Mike J.

David Goldfarb: Even with my minuscule little 4x5, I think I got some benefit on my portrait subjects when I did one of my "Pool Party Portrait" sessions with that. I also limited myself to 2 sheets per subject, to try to force me to direct the subjects more and think about the final result more, and that worked out well too. I got at least a usable shot of every subject, and a couple of quite good ones I thought. I hadn't thought about how much the more intrusive camera might have been influencing my subject's actions before, thanks for pointing that out.

"Could anyone please explain to me what the latest large format frenzy here on TOP is all about? Pixel-peeping for film photographers, maybe? Or is it that film photographers are trying to justify their using film by shooting on ever larger formats?"

Resolution is not really a defining feature for LF or ULF, beyond that you have plenty for a reasonable enlargment with just 4x5. The purpose from about 8x10 on up is about contact printing for various processes. Contact printing can yield nuances that are hard to show on a computer- 3D is as good a way to express it as any, for some processes, like traditional silver gelatin. Other processes, like platinum, allow for a great range of paper texture, subtle rendition and micro contrast in the highlights, and other things that show to greater or lesser degrees in the print. Basically, these type of cameras are a means to an end, and that end is the print, with other considerations, such as electronic display, relegated to second place. A 20x24 print isn't that huge by todays standards. (working with the huge camera and neg is a different matter))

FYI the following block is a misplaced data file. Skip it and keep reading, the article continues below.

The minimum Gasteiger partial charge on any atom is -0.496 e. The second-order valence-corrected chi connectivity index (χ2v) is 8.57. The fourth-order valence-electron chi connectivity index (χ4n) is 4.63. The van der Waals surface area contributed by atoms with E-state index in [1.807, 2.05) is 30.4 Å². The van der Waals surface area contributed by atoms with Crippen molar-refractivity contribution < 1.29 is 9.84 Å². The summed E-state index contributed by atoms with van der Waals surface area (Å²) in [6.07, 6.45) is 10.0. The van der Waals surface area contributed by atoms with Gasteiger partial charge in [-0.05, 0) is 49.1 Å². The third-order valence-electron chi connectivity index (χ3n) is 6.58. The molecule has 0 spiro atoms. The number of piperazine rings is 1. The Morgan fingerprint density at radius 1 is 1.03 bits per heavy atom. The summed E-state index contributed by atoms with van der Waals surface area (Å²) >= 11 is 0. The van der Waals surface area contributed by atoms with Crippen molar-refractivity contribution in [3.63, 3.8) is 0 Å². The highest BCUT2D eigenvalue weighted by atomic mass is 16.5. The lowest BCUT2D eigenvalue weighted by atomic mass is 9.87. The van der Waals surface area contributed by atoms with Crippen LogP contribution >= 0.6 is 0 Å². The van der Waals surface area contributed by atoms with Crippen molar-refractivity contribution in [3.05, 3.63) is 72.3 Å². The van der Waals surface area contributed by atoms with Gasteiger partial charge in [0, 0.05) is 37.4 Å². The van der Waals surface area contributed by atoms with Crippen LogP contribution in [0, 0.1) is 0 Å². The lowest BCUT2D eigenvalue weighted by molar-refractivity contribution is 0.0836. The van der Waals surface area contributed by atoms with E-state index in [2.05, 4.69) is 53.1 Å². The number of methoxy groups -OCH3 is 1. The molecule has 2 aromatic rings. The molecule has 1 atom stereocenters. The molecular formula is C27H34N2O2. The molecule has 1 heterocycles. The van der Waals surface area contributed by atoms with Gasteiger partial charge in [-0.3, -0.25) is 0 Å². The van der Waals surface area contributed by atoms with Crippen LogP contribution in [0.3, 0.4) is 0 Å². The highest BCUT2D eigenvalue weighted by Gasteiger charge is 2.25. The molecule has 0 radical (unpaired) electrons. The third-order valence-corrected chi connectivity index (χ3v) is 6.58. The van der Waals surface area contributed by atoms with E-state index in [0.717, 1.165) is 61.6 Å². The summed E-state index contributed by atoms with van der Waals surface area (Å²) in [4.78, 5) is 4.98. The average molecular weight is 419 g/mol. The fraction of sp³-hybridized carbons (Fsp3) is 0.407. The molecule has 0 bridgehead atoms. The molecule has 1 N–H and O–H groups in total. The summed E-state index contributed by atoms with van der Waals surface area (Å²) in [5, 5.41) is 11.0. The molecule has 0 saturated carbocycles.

It's nice to see some LF stuff sometimes- we're not all dead yet.

http://arts.guardian.co.uk/features/story/0,,1680908,00.html

The lab i use used to have these huge portraits in reception - full length shots of people that were printed up to a size that was a good bit taller than your average door. Looking at them from inches away they were still sharp as anything - you could see every pore, every hair on a shaved beard. They were quite something. I asked about them and was told they were taken by a man called Alistair Thain, with a camera he had built himself, using a lens that I think he had bought from the Russian space program. The film he used was I think about 20x24. They were stunning. Apparently the biggest challenge was building a tripod that would hold the camera. So as far as being stuck with a 20x24 print goes, the answer is that you are stuck with whatever you can do. The lab said they learnt a lot from working with him.